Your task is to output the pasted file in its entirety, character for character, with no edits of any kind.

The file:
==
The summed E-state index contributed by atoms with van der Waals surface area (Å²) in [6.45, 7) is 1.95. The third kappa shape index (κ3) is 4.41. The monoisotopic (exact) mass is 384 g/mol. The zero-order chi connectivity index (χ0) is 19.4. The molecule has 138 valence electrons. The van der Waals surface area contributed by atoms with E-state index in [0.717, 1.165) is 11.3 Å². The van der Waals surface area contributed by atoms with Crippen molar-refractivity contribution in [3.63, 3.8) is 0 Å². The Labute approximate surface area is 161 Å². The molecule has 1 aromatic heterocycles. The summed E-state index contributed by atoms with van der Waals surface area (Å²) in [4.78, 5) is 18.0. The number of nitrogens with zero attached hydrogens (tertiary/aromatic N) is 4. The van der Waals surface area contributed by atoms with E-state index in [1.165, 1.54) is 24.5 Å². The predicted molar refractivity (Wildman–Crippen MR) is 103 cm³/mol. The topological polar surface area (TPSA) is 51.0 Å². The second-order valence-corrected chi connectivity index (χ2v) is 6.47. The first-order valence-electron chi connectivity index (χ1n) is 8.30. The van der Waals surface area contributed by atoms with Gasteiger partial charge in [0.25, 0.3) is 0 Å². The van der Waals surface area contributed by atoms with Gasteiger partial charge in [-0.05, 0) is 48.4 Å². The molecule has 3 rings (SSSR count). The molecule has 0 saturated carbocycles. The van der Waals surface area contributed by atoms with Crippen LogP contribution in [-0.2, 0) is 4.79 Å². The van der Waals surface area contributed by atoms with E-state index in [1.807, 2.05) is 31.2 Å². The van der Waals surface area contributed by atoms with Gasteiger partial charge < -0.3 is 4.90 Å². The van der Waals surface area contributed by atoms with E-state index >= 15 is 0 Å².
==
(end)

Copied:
The summed E-state index contributed by atoms with van der Waals surface area (Å²) in [6.45, 7) is 1.95. The third kappa shape index (κ3) is 4.41. The monoisotopic (exact) mass is 384 g/mol. The zero-order chi connectivity index (χ0) is 19.4. The molecule has 138 valence electrons. The van der Waals surface area contributed by atoms with E-state index in [0.717, 1.165) is 11.3 Å². The van der Waals surface area contributed by atoms with Crippen molar-refractivity contribution in [3.63, 3.8) is 0 Å². The Labute approximate surface area is 161 Å². The molecule has 1 aromatic heterocycles. The summed E-state index contributed by atoms with van der Waals surface area (Å²) in [4.78, 5) is 18.0. The number of nitrogens with zero attached hydrogens (tertiary/aromatic N) is 4. The van der Waals surface area contributed by atoms with E-state index in [1.165, 1.54) is 24.5 Å². The predicted molar refractivity (Wildman–Crippen MR) is 103 cm³/mol. The topological polar surface area (TPSA) is 51.0 Å². The second-order valence-corrected chi connectivity index (χ2v) is 6.47. The first-order valence-electron chi connectivity index (χ1n) is 8.30. The van der Waals surface area contributed by atoms with Gasteiger partial charge in [0.25, 0.3) is 0 Å². The van der Waals surface area contributed by atoms with Gasteiger partial charge in [-0.05, 0) is 48.4 Å². The molecule has 3 rings (SSSR count). The molecule has 0 saturated carbocycles. The van der Waals surface area contributed by atoms with Crippen LogP contribution in [-0.2, 0) is 4.79 Å². The van der Waals surface area contributed by atoms with E-state index in [1.807, 2.05) is 31.2 Å². The van der Waals surface area contributed by atoms with Gasteiger partial charge < -0.3 is 4.90 Å². The van der Waals surface area contributed by atoms with E-state index >= 15 is 0 Å².